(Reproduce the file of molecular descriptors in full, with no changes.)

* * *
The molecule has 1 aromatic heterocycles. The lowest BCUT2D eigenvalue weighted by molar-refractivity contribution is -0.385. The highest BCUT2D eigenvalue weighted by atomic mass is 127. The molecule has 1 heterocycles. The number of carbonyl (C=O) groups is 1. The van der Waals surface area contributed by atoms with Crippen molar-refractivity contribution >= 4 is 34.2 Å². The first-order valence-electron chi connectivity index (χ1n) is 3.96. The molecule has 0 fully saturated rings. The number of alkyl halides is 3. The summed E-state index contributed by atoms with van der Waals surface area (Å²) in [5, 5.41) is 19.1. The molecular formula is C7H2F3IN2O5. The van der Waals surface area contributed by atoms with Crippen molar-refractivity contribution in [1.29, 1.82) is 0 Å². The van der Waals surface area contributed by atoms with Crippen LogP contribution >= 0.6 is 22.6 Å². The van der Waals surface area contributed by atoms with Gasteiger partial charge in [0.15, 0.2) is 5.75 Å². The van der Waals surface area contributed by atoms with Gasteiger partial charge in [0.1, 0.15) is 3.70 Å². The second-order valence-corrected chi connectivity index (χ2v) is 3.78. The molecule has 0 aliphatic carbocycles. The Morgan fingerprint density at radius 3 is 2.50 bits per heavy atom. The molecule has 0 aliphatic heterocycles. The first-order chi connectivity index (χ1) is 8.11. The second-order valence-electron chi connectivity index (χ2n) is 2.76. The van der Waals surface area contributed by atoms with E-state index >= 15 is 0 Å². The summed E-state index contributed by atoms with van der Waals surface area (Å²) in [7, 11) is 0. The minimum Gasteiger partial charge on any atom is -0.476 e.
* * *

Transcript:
The molecule has 1 aromatic heterocycles. The lowest BCUT2D eigenvalue weighted by molar-refractivity contribution is -0.385. The highest BCUT2D eigenvalue weighted by atomic mass is 127. The molecule has 1 heterocycles. The number of carbonyl (C=O) groups is 1. The van der Waals surface area contributed by atoms with Crippen molar-refractivity contribution >= 4 is 34.2 Å². The first-order valence-electron chi connectivity index (χ1n) is 3.96. The molecule has 0 fully saturated rings. The number of alkyl halides is 3. The summed E-state index contributed by atoms with van der Waals surface area (Å²) in [5, 5.41) is 19.1. The molecular formula is C7H2F3IN2O5. The van der Waals surface area contributed by atoms with Crippen molar-refractivity contribution in [1.29, 1.82) is 0 Å². The van der Waals surface area contributed by atoms with Crippen LogP contribution >= 0.6 is 22.6 Å². The van der Waals surface area contributed by atoms with Gasteiger partial charge in [0.15, 0.2) is 5.75 Å². The van der Waals surface area contributed by atoms with Gasteiger partial charge in [0.1, 0.15) is 3.70 Å². The second-order valence-corrected chi connectivity index (χ2v) is 3.78. The molecule has 0 aliphatic carbocycles. The Morgan fingerprint density at radius 3 is 2.50 bits per heavy atom. The molecule has 0 aliphatic heterocycles. The first-order chi connectivity index (χ1) is 8.11. The second-order valence-electron chi connectivity index (χ2n) is 2.76. The van der Waals surface area contributed by atoms with E-state index >= 15 is 0 Å². The summed E-state index contributed by atoms with van der Waals surface area (Å²) in [7, 11) is 0. The minimum Gasteiger partial charge on any atom is -0.476 e.